Distributor figures: UK components market will be ‘flat to improving’ in 2013

Jan. 17, 2013
AFDEC's analysis suggests 2012 was worse than they anticipated, while 2013 will be 'flat to improving'. Meanwhile, the UK distribution sector is still wrangling with how to measure the effects of UK demand creation work on offshore sales.

The UK’s manufacturer authorised distributor group, AFDEC, has released its analysis of the UK and Ireland’s electronic components market for 2012 and 2013. AFDEC’s market analyst, Aubrey Dunford, said the results were worse than anticipated.

Dunford’s estimate for the UK and Ireland’s DTAM (distributors’ total available market), which includes figures from Digi-Key for the first time, declined 14% in 2012 to £1.01bn, while the TAM (total available market) was down 16% to £2.6bn. Looking on the bright side, he did point out that this meant distributors had increased their share of the market. This, he said, was likely to increase further in 2013.

“Returns from our members forecast that the UK and Ireland electronic components market will continue to improve sequentially throughout 2013, with positive growth returning in the second half of the year,” he said. “We’re likely to see a slight reduction in the TAM – down 1% to £2.58bn – however the DTAM will remain around the same, and therefore a larger share of the total, as customers consolidate their use of manufacturer authorised distributors.”

AFDEC Chairman Adam Fletcher believes continued inventory correction has been exacerbated by weaker than anticipated growth in China.

“Unfortunately when the largest market sneezes, we all catch a cold; if it wasn’t for the huge volumes being driven by smartphones and tablets we may well have caught pneumonia,” he said.

According to AFDEC’s figures, the book-to-bill ratio started trending up in March ’12, became positive in July ’12, possibly indicating momentum towards a recovery.  

Trends in the UK market

The UK’s manufacturing output is 5-10% less than it was 5 years ago as the trend for offshoring continues.

“In common with the rest of Europe and the USA, we have become a ‘design centre’ for manufacturing operations in the low cost Eastern economies… the design win revenue generated in the UK and Ireland in 2013 will probably be worth more than twice the actual sales revenue,” said Nigel Watts, Managing Director of Ismosys.

In a panel discussion following presentation of the UK and Ireland market figures, Watts pointed to the importance of design houses and consultancies in the UK, which are not reflected in AFDEC’s TAM figures. Answering, AFDEC chairman Adam Fletcher said that the activity of these consultancies was notoriously difficult to measure – projects are often counted twice, he said, since consultants habitually work with more than one distributor during  the design process and then choose one to work with at the end. AFDEC would like to get some data from design houses directly, rather than from channel members, but this has not yet materialised.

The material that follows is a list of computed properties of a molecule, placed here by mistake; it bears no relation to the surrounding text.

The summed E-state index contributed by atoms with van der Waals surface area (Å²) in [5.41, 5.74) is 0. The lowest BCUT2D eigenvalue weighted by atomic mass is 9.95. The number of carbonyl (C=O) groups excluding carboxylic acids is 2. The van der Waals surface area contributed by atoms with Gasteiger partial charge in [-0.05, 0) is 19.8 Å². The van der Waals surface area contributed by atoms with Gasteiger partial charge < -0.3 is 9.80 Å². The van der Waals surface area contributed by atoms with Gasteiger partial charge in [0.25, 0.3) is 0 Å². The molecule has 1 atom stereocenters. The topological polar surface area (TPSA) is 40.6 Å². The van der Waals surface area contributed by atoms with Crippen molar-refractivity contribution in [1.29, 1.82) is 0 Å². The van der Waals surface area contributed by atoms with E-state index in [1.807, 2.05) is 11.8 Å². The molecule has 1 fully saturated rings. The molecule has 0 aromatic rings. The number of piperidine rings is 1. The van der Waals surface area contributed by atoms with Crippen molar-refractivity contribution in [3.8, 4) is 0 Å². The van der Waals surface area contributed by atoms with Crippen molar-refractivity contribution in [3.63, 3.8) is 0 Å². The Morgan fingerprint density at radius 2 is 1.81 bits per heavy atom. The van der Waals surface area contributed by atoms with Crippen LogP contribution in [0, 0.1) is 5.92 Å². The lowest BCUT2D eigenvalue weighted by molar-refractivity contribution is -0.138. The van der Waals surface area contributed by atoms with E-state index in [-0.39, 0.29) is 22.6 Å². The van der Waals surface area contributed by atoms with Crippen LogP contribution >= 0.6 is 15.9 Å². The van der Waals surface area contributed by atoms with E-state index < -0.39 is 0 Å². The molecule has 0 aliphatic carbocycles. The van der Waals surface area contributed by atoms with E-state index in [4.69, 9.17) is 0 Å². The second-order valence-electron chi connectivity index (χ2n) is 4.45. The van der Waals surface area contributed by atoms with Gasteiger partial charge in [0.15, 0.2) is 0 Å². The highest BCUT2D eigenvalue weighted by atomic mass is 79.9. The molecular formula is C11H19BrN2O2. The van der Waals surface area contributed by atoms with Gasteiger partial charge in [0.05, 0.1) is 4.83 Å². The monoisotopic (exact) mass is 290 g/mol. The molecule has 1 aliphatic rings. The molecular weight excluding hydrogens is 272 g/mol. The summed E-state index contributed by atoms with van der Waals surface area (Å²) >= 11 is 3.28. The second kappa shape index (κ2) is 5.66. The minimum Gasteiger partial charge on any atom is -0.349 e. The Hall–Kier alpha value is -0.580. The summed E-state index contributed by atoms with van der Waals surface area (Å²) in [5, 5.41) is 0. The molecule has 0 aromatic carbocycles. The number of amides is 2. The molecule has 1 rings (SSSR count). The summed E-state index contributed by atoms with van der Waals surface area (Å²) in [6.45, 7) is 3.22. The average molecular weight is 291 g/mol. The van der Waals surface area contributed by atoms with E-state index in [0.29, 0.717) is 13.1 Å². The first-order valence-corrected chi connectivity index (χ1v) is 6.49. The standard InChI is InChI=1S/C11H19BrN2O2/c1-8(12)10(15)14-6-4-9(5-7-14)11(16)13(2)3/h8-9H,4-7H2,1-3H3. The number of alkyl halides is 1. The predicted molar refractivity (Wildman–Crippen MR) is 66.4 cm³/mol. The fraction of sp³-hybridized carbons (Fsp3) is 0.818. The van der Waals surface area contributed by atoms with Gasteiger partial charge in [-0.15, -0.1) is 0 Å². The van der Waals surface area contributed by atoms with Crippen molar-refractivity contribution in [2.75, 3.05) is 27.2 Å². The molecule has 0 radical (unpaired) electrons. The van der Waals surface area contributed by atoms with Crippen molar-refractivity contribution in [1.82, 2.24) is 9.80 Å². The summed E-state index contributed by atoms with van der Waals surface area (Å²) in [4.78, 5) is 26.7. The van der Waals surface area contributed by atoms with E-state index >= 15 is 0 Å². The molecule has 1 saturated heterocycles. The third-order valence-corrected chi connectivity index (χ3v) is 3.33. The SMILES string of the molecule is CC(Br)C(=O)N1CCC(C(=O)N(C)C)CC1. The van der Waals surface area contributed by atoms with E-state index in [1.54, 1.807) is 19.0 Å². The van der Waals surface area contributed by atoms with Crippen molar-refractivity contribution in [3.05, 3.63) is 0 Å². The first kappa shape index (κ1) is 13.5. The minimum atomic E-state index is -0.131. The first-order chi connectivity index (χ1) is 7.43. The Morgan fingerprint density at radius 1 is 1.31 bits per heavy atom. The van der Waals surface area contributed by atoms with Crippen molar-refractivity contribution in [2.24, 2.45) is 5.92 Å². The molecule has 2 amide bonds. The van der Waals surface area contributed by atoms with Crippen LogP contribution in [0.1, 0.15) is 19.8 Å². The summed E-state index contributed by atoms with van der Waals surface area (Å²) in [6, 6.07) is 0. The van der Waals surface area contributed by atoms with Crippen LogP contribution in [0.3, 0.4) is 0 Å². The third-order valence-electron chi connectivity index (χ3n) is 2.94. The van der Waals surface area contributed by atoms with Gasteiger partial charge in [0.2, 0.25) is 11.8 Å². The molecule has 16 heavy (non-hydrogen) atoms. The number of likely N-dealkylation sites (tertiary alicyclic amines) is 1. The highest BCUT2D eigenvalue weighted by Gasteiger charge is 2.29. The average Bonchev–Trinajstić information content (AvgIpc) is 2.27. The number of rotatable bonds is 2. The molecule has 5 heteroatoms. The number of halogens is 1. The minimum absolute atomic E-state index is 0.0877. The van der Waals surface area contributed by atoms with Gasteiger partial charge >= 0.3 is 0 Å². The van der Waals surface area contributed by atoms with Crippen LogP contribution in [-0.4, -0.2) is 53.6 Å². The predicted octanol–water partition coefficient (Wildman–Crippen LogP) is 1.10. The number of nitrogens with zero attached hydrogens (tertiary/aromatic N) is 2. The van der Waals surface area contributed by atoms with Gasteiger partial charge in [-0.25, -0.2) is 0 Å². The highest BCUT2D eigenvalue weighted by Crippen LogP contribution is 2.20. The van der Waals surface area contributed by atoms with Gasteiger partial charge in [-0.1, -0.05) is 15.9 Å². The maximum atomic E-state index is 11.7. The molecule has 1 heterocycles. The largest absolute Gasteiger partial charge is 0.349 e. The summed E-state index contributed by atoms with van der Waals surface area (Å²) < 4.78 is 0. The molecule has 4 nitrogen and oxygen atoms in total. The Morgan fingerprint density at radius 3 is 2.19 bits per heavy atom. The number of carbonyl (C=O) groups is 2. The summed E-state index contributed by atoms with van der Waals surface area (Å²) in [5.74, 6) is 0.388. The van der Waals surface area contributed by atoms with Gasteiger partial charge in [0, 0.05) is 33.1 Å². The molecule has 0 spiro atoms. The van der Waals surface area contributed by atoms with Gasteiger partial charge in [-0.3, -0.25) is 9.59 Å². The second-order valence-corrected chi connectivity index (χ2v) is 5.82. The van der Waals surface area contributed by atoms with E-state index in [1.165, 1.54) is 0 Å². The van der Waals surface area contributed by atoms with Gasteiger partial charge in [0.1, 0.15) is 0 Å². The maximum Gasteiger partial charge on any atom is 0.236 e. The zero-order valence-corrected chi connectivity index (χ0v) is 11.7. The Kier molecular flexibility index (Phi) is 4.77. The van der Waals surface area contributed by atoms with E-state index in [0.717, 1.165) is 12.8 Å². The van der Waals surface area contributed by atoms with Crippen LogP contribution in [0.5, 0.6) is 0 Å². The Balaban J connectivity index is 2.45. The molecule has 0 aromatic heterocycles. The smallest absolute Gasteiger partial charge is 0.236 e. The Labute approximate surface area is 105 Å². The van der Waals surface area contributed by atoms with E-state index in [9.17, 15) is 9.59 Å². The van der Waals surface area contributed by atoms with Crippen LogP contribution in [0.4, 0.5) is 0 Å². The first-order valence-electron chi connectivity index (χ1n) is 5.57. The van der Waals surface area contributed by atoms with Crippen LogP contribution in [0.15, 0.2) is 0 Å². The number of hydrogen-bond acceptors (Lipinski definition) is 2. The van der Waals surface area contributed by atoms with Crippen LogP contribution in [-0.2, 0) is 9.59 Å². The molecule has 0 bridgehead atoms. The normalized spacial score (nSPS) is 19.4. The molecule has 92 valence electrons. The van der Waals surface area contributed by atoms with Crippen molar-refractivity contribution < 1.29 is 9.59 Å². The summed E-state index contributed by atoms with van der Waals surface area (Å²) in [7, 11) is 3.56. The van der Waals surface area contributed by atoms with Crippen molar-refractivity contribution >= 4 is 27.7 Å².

The discussion about offshoring, of course, brought up the old chestnut of design tracking. Avnet Memec’s UK & Ireland Country Director Chris Shipway said the company had excellent internal systems for design tracking, so the part of the business that does the demand creation is rewarded, even if it’s only a commission rather than credit for the full sale.

However, one manufacturer’s representative at the meeting assured me that while many distributors now have systems in place to track design wins offshore, it is still far from prevalent. 

About the Author

Sally Ward-Foxton Blog | Associate Editor

Sally Ward-Foxton is Associate Editor of Electronic Design Europe. Her beat covers all areas of the European electronics industry, but she has a particular interest in wireless communications and displays technology. She was previously Features Editor of Components in Electronics magazine and has also worked as a PR Account Director. Based in London, Sally holds a Masters' Degree in Electrical and Electronic Engineering from the University of Cambridge, UK.

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